Both emerging and established companies award equity, often in the form of stock options or restricted stock (or restricted stock units), to service providers. Equity awards can be a means to provide both compensation and incentives which are aligned with increasing the company’s value.
Stock options v. Restricted stock
Many tax and nontax considerations affect the choice between options and restricted stock. Notable considerations include the following:
– Dilution to existing shareholders. Subject to vesting conditions, restricted stock may have value on the date of grant which accrues to the holder, whereas that value does not accrue to the holder of a stock option, because the option holder pays an exercise price no less than the stock value on date of option grant. As a result, a lesser (i.e., less dilutive) quantity of restricted stock can be issued to a service provider as compared to stock options to produce the same amount of compensation to the recipient.
– Impact of (mis-)valuation. Restricted stock, by virtue of the fact that the stock compensation is treated as received upon vesting (or is treated as received at grant if a section 83(b) election is made), is typically not subject to section 409A of the Internal Revenue Code which restricts the ability of service providers to receive deferred compensation and imposes a 20 percent penalty (plus interest) in the event of deferred compensation that runs afoul of its myriad rules. In comparison, while stock options with exercise price no less than fair market value of the stock at time of option grant will also be outside section 409A, if it were later determined that the exercise price is less than the value of stock at option grant, then the option recipient can be subject to the section 409A penalties.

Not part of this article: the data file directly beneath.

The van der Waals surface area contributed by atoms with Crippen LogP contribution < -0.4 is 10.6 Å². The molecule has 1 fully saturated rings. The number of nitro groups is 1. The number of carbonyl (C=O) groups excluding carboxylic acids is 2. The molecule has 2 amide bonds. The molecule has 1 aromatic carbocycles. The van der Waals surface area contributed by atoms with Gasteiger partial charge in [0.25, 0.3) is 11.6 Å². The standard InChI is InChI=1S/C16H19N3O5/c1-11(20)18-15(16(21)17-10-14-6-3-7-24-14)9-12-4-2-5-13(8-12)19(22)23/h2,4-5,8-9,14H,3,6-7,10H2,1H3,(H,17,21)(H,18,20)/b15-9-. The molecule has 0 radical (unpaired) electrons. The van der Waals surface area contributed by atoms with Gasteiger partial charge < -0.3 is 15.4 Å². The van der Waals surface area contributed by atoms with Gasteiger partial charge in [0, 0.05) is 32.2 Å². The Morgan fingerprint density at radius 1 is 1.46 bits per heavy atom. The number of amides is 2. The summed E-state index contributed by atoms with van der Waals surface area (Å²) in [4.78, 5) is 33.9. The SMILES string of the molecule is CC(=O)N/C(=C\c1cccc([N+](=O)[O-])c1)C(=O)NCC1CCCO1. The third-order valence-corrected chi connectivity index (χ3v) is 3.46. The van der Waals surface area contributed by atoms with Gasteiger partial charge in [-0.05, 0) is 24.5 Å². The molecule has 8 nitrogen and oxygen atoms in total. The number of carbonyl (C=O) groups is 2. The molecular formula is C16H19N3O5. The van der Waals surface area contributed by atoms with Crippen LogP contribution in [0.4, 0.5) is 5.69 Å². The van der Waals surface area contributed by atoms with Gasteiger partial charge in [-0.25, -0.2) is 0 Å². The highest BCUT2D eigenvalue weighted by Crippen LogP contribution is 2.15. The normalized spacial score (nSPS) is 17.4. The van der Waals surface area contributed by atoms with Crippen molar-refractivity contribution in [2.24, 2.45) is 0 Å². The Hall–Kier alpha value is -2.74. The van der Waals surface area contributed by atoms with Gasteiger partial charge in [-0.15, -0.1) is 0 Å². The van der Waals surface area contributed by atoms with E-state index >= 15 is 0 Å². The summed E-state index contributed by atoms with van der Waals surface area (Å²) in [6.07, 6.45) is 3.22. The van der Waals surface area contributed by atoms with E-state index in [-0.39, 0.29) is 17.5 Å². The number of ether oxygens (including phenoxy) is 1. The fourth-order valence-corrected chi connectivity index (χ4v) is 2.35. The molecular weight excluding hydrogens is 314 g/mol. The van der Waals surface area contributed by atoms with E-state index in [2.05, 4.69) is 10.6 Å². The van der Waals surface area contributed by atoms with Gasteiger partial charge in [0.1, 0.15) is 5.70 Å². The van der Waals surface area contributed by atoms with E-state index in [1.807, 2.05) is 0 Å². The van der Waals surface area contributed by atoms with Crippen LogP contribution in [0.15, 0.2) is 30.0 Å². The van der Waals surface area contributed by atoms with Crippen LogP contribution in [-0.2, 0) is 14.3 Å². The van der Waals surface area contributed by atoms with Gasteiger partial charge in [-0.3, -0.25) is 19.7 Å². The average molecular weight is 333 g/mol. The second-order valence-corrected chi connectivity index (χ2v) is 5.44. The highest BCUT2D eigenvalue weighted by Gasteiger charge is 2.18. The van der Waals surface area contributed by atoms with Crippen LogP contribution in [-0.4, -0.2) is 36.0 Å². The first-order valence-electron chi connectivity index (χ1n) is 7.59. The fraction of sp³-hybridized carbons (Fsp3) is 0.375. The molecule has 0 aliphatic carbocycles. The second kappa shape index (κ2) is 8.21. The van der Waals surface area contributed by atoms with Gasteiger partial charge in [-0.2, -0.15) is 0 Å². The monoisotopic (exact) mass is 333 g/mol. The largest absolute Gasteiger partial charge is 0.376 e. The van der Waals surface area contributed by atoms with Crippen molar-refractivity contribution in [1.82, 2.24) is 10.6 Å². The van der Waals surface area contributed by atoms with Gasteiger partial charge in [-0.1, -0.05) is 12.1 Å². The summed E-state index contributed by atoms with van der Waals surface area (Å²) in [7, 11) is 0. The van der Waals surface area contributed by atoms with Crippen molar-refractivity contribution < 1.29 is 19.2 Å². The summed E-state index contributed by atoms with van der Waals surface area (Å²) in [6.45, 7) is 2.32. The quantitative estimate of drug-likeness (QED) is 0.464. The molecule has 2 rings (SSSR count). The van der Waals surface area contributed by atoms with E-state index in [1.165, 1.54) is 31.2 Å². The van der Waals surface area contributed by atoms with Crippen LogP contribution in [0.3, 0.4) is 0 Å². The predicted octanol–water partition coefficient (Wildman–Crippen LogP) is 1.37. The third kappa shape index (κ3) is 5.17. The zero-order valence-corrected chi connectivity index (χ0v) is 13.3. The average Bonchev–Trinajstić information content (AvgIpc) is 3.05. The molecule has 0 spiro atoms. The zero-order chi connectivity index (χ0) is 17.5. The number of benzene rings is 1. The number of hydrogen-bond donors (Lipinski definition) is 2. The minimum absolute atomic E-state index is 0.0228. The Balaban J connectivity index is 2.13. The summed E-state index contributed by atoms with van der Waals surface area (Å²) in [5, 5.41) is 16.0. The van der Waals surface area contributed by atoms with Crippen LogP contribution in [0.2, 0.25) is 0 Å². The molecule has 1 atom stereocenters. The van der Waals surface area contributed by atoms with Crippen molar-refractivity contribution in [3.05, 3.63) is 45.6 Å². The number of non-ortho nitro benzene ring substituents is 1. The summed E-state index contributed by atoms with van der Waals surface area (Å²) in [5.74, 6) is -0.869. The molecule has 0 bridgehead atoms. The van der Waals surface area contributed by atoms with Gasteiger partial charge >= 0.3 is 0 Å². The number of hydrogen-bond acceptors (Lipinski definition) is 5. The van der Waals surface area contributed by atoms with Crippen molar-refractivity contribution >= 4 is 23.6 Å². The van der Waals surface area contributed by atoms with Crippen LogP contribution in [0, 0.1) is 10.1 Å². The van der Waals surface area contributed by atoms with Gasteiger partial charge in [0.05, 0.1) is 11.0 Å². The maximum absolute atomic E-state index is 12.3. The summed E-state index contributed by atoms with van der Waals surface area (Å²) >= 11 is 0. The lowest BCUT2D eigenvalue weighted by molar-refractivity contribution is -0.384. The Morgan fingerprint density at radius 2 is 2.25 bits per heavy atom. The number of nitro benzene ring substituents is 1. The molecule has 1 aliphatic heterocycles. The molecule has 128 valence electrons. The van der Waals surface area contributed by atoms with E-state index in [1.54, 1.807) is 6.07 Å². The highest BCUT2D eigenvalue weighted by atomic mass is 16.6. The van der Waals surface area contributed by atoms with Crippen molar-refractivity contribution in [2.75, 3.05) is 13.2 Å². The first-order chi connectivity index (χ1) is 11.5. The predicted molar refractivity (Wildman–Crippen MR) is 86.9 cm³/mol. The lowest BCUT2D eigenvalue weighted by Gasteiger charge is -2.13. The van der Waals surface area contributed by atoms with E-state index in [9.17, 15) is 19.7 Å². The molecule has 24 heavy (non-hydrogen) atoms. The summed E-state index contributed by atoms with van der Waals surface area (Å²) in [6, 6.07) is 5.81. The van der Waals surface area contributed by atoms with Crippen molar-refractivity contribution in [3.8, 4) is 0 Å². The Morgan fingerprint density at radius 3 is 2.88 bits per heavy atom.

– Ordinary income versus capital gain. A “section 83(b) election” can be made for restricted stock to treat the stock as received on the grant date. The consequence of a section 83(b) election is that the value of the stock at time of grant (less any amount paid to acquire the restricted stock) is ordinary income to the recipient, but upon a later disposition any post-grant appreciation in the stock is taxed as capital gain. By contrast, when a recipient of a nonqualified stock option (i.e., other than a statutory “incentive stock option” or “ISO” which has its own rules and limitations) exercises the option, he or she recognizes ordinary income equal to the stock’s fair market value at time of exercise less the exercise price. Given the diverging ordinary income and capital gain tax rates, the above difference in income character upon disposition of restricted stock for which a section 83(b) election has been made, on the one hand, and upon exercise of a nonqualified stock option, on the other hand, can be significant. (On the flip side, a section 83(b) election on restricted stock does carry a risk to the recipient that if the stock were to be forfeited, the forfeiture results in a capital loss which may not fully offset the ordinary income recognized earlier upon the section 83(b) election.)
Restricted stock units
Some employers may prefer to award incentive compensation under a restricted stock unit (“RSU”) plan, under which stock (or equivalent cash if cash-settled) is delivered only when vesting conditions are satisfied. Since no stock is issued before vesting, there is no occasion to make a section 83(b) election. This may make administration (timing of employee tax withholding and employer deduction) simpler for the employer, although employers do need to keep in mind section 409A implications of the timing of award payments upon vesting.